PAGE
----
I’ll be honest, good news was tougher than usual to come by this week. We’ve turned the corner from “Yay, shutdowns are reducing emissions and improving air quality” to “Seriously, this is all we get from a complete global shutdown?” Nevertheless, there’s hope to be had in this global shakeup including an announcement that the world’s largest solar project will also be the cheapest.
Each week we share three pieces of news that give us hope for a cleaner brighter future and suggest that individual action does add up to global change.
By John Parnell, Green Tech Media, April 28, 2020
- Falling solar prices have made the world’s largest solar project in Abu Dhabi the cheapest on record. French energy company EDF and Chinese Jinko Solar won the bid at 1.35 US cents per kilowatt-hour.
- Per the article: “There are numerous factors behind the ever-lower prices for solar in the Middle East, including great solar resources, large and flat sites, cheap-to-zero land costs, massive scale, and the cheap finance that comes with a 30-year PPA with a petrostate as the offtaker.“
- The 2-gigawatt project is slated for completion in mid-2022 and will provide a much-needed boost to solar module demand that has floundered due to coronavirus.
By Jennifer A Dlouhy, Bloomberg Green, April 24, 2020
- Morgan Stanley became the fifth major U.S. bank to withdraw financing for Arctic oil and gas drilling. Citigroup Inc. made a similar announcement last week.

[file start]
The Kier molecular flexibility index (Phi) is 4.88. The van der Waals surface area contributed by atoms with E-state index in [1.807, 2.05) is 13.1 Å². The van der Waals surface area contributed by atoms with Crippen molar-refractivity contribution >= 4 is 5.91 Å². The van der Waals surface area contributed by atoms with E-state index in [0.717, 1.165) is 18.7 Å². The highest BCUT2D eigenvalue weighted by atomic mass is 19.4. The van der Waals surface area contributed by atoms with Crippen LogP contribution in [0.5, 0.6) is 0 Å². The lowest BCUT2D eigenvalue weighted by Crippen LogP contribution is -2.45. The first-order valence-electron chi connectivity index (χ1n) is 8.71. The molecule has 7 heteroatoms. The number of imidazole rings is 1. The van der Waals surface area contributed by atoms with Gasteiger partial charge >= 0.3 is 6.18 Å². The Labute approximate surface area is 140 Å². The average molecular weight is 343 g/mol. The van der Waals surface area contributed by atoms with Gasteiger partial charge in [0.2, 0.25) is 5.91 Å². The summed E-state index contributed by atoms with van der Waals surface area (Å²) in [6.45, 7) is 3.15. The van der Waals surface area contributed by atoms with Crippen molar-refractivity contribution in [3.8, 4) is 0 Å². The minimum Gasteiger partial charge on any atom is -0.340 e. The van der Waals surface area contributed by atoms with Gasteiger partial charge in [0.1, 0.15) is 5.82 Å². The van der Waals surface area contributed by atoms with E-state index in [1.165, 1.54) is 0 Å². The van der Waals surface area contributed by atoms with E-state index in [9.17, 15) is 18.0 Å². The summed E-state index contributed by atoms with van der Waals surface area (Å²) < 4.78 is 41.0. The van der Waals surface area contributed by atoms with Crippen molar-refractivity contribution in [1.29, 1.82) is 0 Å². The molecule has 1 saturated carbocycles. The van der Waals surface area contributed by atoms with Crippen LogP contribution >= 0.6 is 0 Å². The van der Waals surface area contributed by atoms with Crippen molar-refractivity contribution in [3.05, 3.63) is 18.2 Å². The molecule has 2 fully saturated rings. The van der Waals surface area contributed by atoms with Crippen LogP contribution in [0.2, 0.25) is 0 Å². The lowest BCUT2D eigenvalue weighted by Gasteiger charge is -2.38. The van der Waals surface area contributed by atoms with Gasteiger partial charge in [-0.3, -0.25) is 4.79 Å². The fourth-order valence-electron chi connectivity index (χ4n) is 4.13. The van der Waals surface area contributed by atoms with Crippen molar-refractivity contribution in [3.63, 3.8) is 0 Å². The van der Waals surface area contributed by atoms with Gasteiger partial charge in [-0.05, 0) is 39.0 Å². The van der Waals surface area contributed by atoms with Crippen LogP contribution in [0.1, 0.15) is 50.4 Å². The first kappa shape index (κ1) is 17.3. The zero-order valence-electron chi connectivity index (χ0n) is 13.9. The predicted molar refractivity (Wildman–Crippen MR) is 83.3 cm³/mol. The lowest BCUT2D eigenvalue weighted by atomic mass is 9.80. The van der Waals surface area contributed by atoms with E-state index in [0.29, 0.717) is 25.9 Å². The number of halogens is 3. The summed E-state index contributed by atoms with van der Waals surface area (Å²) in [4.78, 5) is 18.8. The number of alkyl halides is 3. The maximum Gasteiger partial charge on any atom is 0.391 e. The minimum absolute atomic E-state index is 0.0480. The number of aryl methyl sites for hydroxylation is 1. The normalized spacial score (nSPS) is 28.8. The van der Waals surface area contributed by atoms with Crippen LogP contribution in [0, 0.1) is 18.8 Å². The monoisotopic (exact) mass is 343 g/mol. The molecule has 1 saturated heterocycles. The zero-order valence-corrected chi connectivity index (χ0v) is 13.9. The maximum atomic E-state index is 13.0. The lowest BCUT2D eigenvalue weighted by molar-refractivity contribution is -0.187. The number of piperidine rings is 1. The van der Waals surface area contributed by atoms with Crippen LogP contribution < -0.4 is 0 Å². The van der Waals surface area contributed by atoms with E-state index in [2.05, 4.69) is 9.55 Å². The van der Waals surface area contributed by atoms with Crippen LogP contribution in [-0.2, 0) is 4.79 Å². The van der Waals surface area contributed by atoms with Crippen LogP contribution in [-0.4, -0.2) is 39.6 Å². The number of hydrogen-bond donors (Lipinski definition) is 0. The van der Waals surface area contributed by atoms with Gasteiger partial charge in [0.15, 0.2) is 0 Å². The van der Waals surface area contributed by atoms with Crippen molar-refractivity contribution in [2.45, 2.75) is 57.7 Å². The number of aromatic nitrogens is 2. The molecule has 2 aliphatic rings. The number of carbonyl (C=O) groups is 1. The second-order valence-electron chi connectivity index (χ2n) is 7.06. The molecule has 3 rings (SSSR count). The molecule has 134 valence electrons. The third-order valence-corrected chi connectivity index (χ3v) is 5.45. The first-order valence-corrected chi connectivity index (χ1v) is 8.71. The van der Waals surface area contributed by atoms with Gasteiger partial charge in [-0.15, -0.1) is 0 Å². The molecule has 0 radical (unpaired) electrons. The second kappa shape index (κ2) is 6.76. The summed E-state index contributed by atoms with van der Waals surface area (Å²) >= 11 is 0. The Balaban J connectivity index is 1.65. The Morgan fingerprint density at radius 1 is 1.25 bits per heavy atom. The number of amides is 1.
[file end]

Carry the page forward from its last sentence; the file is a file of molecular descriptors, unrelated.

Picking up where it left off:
- Per the article: “The bank declarations underscore the potential peril for companies with ties to controversial fossil fuel projects amid growing public concern about climate change. The pressure will only increase, both for other banks to follow suit and for lenders to strengthen existing policies to keep fossil fuel projects off limits.”
- The Arctic National Wildlife Refuge is home to animal species including polar bears, caribou and arctic foxes, and sacred ground for the native Gwich’in people.
From Waste360, April 24, 2020
- Procter & Gamble is debuting deodorants with all-paper packaging in 500 U.S. Walmart stores on May 1. The brands include Old Spice and Secret. P&G plans to expand the new packaging in successful.
- The plastic-free packaging is “made of 90 percent recycled paper, is certified by the Forest Stewardship Council and features a “push up” design.”
- Per the report: ““If we convert just 10 percent of our current deodorant packages to recycled paper or another recyclable material, it could eliminate up to 1.5 million pounds of plastic waste annually,” notes Anitra Marsh, Associate Director of Global Sustainability and Brand Communications, P&G Beauty.“
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